HPI·MS is leading the development of a multi-modal health data platform named “AI-Ready Mount Sinai” (AIR.MS). This platform aims to link patient data generated from different clinical departments across the Mount Sinai Health System, which are currently heavily siloed and often hard to access.
By creating an innovative environment in which highly skilled data scientists can access clinical data such as EHR, imaging, -omics, and sensor data, AIR.MS is facilitating easy access to a revolutionary unified data source that will accelerate the advancement of health-care-driven, AI-based solutions.
This platform will be equipped with state-of-the-art computational frameworks and architectures to enable rapid scientific discovery alongside translational applications into real-world clinical settings. Facilitating multi-modal data access within a large academic medical institution such as Mount Sinai is an enormous challenge, but promises to greatly accelerate the application of clinical data in developing the next generation of health care systems.
Through our work in building AIR.MS, we are filling an urgent need within the Mount Sinai ecosystem. AIR.MS will serve as a vital resource for researchers, providing seamless access to clinical data that can yield pathbreaking insights underlying our goal of improved patient care. Ultimately, AIR.MS will accelerate the use of real-world clinical data as we aim to tailor medicine for individuals across a spectrum of disease areas.
Gaining knowledge and actionable insights from complex, high-dimensional, and heterogeneous biomedical data remains a key challenge in transforming medicine. Innovations in health care and medical discovery have emerged in modern biomedical research through the utilization of unique data sources such as EHRs, biomedical images, and clinical text notes. Large health care systems, such as Mount Sinai, generate these diverse data independently throughout various departments and often through very different methodologies. Data captured in electronic health records may be recorded during patient-doctor interactions within outpatient clinics, or while in-patient at the eight hospitals across the health system. At Mount Sinai, these data are collected and managed for research purposes by a non-clinical entity, the Mount Sinai Data Warehouse (MSDW). Another example of a unique research data source is the BioMe™ biobank–managed by The Charles Bronfman Institute for Personalized Medicine –which enrolls participants during outpatient clinical visits and collects genetic data for research purposes.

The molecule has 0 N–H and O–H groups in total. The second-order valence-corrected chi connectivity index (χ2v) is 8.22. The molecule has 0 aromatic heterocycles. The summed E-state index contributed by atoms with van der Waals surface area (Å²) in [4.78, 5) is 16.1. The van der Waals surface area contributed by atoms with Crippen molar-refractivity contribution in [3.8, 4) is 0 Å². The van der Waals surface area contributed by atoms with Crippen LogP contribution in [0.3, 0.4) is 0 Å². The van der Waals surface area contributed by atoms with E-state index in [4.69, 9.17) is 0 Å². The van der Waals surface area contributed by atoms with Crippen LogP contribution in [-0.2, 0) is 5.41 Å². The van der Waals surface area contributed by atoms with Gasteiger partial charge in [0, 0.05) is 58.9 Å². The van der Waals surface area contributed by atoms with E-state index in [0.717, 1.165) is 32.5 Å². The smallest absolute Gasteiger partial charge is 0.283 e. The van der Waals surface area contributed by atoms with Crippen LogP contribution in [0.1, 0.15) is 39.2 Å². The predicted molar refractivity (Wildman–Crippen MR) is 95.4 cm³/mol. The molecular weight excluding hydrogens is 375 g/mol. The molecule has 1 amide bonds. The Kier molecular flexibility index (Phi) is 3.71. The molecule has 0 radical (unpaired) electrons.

In the current state, securing access to disconnected datasets poses a significant challenge as researchers are required to interact with different stakeholders to obtain and unify the data they need. This can be a complicated endeavor and is often time- and effort-intensive, adding further to significant delays of innovative research. If data can be linked, it is often an additional struggle for researchers to identify suitable storage and architecture platforms for analyses in light of patient privacy concerns and complexities of ethical storage of patient data. Moreover, while traditional research in medicine is defined by the preemptive formulation of a hypothesis to test, the advent of big data has led to a shift where data itself is used to formulate research hypotheses to be investigated. Consequently, data scientists often require large amounts of data without a specific research question, which creates regulatory issues that often lead to additional delays and challenges. Given that each unique data source at Mount Sinai is siloed and there is no standard method of access, researchers often generate bespoke datasets contingent on specific study requests, which yield varying levels of completeness. Analyzing fractured datasets can limit the reproducibility of models, and reproducibility is imperative for the development of robust AI applications and for maintaining integrity in research.
The AIR.MS initiative is dedicated to improving access to the different modalities of available data scattered across the health system. Partnering with the Mount Sinai Data Warehouse (MSDW), the Mount Sinai Data Imaging Research Warehouse (IRW), the Mount Sinai BioMe™ biobank, the Digital Discovery Program, and the software development collaborator Data4Life gGmbH, we will develop, maintain, and operate AIR.MS to enable unprecedented data access and analytics capabilities to data science researchers throughout Mount Sinai. To serve this strategy, AIR.MS aims to:
Unify the disjointed data within Mount Sinai to create a single point of access where users can explore the linked database without having to interact with different data stakeholders.
Allow researchers and data scientists to use
to explore, query, and visualize multimodal data, create cohorts of patients, and evaluate predictive models and AI techniques for personalized medicine and clinical decision support.
Leverage advanced data analytics tools and high-performance in-memory database technologies such as SAP HANA to create a computationally efficient framework that promises to be more efficient than any system currently offered by Mount Sinai.
Our initial objective is to launch and validate the AIR.MS platform for affiliates of HPI•MS. Expansion to a broader research community will be evaluate following the release of the AIR.MS MVP. Our ultimate goal is to provide and unparalleled data science resource for all researchers at Mount Sinai.